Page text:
January milk production up by 2.7 percent
Chicago, Ill - Led by huge percentage increases in Texas and New Mexico and more gradual upticks in New York and Michigan, milk production in the United States during January was up by 2.7 percent compared to the month in 2016.
The monthly report by National Agricultural Statistics Service (NASS) released on Tuesday afternoon of this week credited with Texas with a 19.2 percent surge in the comparisons for a total of 995 million pounds in January of this year while New Mexico jumped by 15.3 percent to 679 million pounds for the month.
A combination of increases in average milk per cow and cow numbers accounted for those major jumps in milk production. Average milk per cow in Texas jumped by 180 pounds to 2,015 pounds for January while New Mexico advanced by 190 pounds for a January per cow average of 2,090 pounds. Texas was up by 39,000 cows to 494,000 head while New Mexico was up by 15,000 to 325,000 cows.
With its huge gain compared to a year ago, Texas jumped into 4th place among the states for milk production for January compared to a 6th place a year ago for the month. The two states which it passed during the year are Pennsylvania and Michigan.
In the top 23 milk production states, New York also exceeded the national average increase with its gain of 3.8 percent for a total of 1.261 billion pounds for January. Michigan's production of 927 million pounds for the month was up by 3.5 percent from a year earlier.
Other percentage gains topping the national average for January were 8.5 in Kansas, 6.6 in Colorado, 3.8 in Iowa, and 2.8 in South Dakota. California's production slipped by .6 percent, giving the state a total of 3.413 billion pounds for January.
Wisconsin trailed the national average with its gain of 1 percent on a total of 2.541 billion pounds of milk for January. With cow numbers remaining at 1.28 million head, the month's gain was due to an average increase of 20 pounds of milk per cow to 1,985 pounds.
This month's report confirmed the Wisconsin State Farmer's earlier indication that the state had topped 30 billion pounds of milk production for the first time ever in one year. The reported total for 2016 is 30.123 billion pounds.
Based on an average daily production of just over 82.3 million pounds per day in the state during 2016, the 30 billion pounds threshold would have been reached even without the inclusion of Leap Day on February 29. The state's total in 2015 was 29.03 billion pounds.
Average milk production per cow in Wisconsin for 2016 was 23,552 pounds – up by 855 pounds from the 22,697 pounds in 2015. If the Leap Day production were taken away, the average annual increase per cow would be about 790 pounds instead.
For the United States, milk production during 2016 was up by 1.8 percent (not discounted for the Leap Day) from 2015 to a record of 212.436 billion pounds. With an average of 9.238 million cows for the year, the average production per cow was up by 378 pounds (316 pounds if discounted for the Leap Day) to 22,774 pounds.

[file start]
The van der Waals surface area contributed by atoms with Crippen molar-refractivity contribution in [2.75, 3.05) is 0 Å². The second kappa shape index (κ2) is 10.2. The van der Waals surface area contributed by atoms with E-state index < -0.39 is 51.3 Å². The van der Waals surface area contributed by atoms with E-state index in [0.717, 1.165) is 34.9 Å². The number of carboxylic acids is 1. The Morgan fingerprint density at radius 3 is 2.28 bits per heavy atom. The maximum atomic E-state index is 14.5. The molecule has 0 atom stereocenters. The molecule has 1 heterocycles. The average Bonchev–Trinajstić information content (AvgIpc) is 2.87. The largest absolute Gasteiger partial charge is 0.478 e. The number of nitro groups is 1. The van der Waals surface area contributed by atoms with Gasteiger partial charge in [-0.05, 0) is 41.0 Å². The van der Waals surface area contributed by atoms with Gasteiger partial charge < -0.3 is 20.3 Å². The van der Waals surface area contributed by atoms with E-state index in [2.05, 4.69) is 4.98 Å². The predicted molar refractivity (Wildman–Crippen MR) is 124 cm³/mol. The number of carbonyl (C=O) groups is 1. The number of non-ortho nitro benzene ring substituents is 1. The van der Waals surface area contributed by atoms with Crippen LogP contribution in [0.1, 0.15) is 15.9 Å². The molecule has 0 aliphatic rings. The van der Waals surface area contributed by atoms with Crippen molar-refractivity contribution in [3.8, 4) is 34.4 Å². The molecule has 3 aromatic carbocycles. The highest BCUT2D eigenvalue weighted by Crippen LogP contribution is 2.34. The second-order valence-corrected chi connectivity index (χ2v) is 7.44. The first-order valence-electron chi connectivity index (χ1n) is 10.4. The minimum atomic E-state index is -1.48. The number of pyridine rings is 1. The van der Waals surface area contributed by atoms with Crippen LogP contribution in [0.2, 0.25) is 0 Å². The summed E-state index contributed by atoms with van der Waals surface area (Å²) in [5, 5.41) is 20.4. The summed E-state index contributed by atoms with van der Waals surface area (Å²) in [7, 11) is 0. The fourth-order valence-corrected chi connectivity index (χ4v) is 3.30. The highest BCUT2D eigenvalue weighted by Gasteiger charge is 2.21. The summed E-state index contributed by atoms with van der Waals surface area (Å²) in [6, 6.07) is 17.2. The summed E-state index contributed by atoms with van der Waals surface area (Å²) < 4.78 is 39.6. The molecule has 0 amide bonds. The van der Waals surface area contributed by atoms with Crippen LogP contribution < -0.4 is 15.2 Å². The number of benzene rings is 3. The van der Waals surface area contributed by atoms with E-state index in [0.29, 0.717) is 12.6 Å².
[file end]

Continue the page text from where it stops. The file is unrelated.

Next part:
The NASS summary report for 2016 indicated that since 2007 milk production in the United States was up by 14.4 percent, average milk per cow was up by 12.7 percent, and milk cow numbers were up by 1.5 percent.
Spot market setback
Whether in anticipation of the milk production report for January or in reaction to it, the CME Group's spot market prices for dairy commodities fell on Tuesday and Wednesday of this week. The market was closed on Monday in observance of Presidents' Day.
Before the announcement of the milk production data on Tuesday, the Cheddar block cheese price lost 5 cents per pound and Cheese barrels slipped by 2 cents. There were five carload sales of each on Tuesday.
The downward price trend continued on Wednesday with blocks dropping 2 cents and barrels shedding 3 cents, putting the day's closing prices at $1.51 and $1.57 per pound respectively. Four carloads of blocks were sold and a bid for one carload was not filled. There was an uncovered offer to sell one carload each of both blocks and barrels.
AA butter and NFDM
Both AA butter and Grade A non-fat dry milk joined in the price setback in the spot market on Wednesday. Butter lost 2.25 cents to close at $2.1175 per pound after the sale of one carload.
Non-fat dry milk lost .50 cent to drop to 87 cents per pound after being as high as $1.03 at times in the first half of January. One carload was sold on Wednesday, a bid for one carload was not filled, and an offer to sell three carloads was not covered. On Tuesday, a bid for seven carloads was not filled.
In tune with the spot cash markets, Class III milk futures suffered losses of up to 17 cents per hundred for all months through February of 2018 in trading through early afternoon on Wednesday. Most of the traded contracts were for March and April of 2017, which posted respective per hundred losses of 17 and 14 cents.
With one week of trading remaining, the February futures stood at $16.85 per hundred while March was down to $16.40. Prices rise into the lower half of the $17s per hundred for the final six months of 2017 and are holding in the upper half of the $16s per hundred for all months in 2018.
Dry whey futures contracts for March through July of 2017 was transacted on Wednesday at prices in fractions just above 48 cents per pound. The very tight price range continues with lows of 47.4 cents per pound for the latter months of 2017 to prices just above 49 cents for the first half of 2018.
On Tuesday of this week, Cooperatives Working Together announced the receipt of bids for financial assistance on six contracts to export 1.347 million pounds of Cheddar cheese to buyers in Asia and Oceania for deliveries to be completed by May.